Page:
When reaching under a shed for the frog she had been chasing, a 4-year-old girl was bitten by “something.” The parents thought the bite was from a snake because of reports of copperhead sightings in the area. The mother immediately brought the child to the emergency department (ED).
The patient’s vital signs were stable. Her right arm was markedly swollen with multiple ecchymoses up to the proximal elbow. She had 2 puncture wounds on her right hand at the base of the metacarpal joints of the third and fourth digits. Pulses and range of motion were intact. Moving the fingers and wrist caused extreme discomfort. Remaining physical findings, radiographs of the hand and arm, and results of a snakebite laboratory evaluation were all normal.
The patient was treated with CroFab (Crotalidae Polyvalent Immune Fab [ovine])—a total of 7 vials of antivenin. She was also given morphine and acetaminophen for pain and ondansetron for nausea. Within 24 hours, her symptoms had markedly decreased; she was discharged the following day.
About half of all snakebites occur in children, although there is a high prevalence in young men between the ages of 17 and 27 years.1,2 About 98% of bites occur on the extremities, especially on the hands and arms.1,2 Roughly 95% of all venomous snakebites in the United States are from crotalids (pit vipers—such as rattlesnakes, copperheads, and cottonmouths); only a few are from elapids (coral snakes).3,4 Reactions range from mild and localized—as in this patient—to life-threatening and, in rare instances, even fatal. Children often have a more severe clinical course because of their small body size relative to a large venom load.1 Signs and symptoms of envenomation include immediate pain, swelling, edema, erythema, and ecchymosis.1,5 Nausea, vomiting, paresthesias, lethargy, numbness/tingling, and weakness may develop.
Patients may also describe a metallic, minty, or rubbery taste.1 With severe envenomation, hypotension, tachypnea, tachycardia, disseminated intravascular coagulation, and shock may occur.1 Bites from coral snakes are known to be extremely neurotoxic; although systemic symptoms may take 12 hours to develop, once neurological symptoms begin, respiratory distress rapidly develops.1,3 After the patient is stable, initial management involves cleaning and examining the wound to determine whether antivenin is necessary, and laboratory testing (including a complete blood cell count with platelets and differential, prothrombin time, partial thromboplastin time, international normalized ratio [INR], fibrinogen, fibrin degradation products, serum electrolytes, blood urea nitrogen, serum creatinine, and urinalysis). Consultation with a specialist who has experience treating snakebites can help avoid unnecessary fasciotomy. A local poison control center should have the latest guidelines for treating envenomations.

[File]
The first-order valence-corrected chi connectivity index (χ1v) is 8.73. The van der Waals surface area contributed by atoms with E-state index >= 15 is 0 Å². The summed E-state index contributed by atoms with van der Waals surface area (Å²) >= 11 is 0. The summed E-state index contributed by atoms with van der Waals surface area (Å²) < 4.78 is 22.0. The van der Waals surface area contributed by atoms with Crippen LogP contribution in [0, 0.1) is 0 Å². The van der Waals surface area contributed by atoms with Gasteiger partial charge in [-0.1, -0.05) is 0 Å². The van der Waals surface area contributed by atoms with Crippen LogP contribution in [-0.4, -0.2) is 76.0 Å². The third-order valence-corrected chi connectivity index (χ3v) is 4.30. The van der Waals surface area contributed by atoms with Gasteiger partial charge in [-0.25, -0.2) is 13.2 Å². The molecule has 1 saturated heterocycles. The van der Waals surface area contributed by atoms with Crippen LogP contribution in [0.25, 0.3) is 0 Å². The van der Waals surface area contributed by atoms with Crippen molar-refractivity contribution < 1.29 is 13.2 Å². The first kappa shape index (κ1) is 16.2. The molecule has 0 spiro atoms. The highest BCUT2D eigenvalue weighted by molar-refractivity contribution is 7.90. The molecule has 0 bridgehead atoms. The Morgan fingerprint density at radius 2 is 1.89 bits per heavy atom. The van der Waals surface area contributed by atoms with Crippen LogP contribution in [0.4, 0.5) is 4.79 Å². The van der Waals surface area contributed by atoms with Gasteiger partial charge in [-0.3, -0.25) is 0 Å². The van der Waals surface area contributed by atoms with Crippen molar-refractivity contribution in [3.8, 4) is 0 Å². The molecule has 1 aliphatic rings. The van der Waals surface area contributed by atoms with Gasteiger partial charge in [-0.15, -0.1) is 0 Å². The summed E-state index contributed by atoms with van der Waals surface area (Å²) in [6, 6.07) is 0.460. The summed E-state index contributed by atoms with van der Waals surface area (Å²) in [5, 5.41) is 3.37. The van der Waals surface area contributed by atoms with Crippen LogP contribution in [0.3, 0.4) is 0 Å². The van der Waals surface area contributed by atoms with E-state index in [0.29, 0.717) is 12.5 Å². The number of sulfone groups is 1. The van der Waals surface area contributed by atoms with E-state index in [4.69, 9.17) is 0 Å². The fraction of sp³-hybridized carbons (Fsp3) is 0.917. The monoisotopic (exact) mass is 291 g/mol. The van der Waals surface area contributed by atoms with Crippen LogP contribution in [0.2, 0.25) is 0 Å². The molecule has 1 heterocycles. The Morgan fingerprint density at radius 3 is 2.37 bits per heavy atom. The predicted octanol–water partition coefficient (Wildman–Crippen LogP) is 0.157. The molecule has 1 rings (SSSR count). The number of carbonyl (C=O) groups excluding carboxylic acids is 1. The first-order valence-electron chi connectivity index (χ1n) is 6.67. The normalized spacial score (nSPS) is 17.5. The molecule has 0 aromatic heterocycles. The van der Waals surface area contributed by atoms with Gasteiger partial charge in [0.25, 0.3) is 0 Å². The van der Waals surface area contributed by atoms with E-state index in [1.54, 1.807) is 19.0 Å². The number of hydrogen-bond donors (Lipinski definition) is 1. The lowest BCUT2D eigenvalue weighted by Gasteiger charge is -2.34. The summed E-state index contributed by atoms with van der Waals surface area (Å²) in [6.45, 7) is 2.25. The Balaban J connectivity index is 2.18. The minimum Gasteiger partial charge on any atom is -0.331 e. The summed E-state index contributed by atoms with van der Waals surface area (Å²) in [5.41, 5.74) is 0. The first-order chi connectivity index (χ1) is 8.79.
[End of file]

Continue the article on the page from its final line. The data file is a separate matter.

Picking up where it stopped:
The most common indications for antivenin administration include:
- Progressive pain, swelling, and ecchymosis.
- Clinically evident coagulation abnormality (thrombocytopenia, hypoprothrombinemia, or prolonged INR).
- Systemic effects (hypotension, altered mental status).1,6
There are 2 types of antivenin available in the United States for the treatment of crotalid snakebites. Both are products of animal serum, which can cause anaphylaxis and serum sickness; thus, close monitoring of patients given antivenin is warranted. Circumferential measurements of the wound at timely intervals after the initial dose can be used as a guide for further antivenin administration.1,3,5 Additional laboratory testing (eg, creatine kinase, blood type and cross-match), a chest radiograph, ECG, and tetanus vaccination may be indicated on the basis of the envenomation severity or patient’s medical history.1,3,5
Because symptoms may manifest hours after the envenomation, patients should be observed in the ED for a minimum of 8 hours before discharge.1 Because some misconceptions about the initial care of snakebites persist, a brief review for patients and parents might help. The Box provides a list of do’s and don’ts of snakebite first aid.
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snakes. N Engl J Med. 2002;347:347-356.
2. Parrish HM, Goldner JC, Silberg SL. Comparison
between snakebites in children and adults. Pediatrics.
3. Bond GR. Snake, spider, and scorpion envenomation
in North America. Pediatr Rev. 1999;20:147-151.
4. Corey GR, Armitage JO, Seifert SA. Venomous
snake bites. In: Goldman L, Ausiello D, eds. Cecil
Medicine. 23rd ed. Philadelphia: Saunders; 2007:
5. Gold BS, Wingert WA. Snake venom poisoning
in the United States: a review of therapeutic practice.
South Med J. 1994;87:579-589.
6. Dart RC, McNally J. Efficacy, safety, and use of
snake antivenoms in the United States. Ann Emerg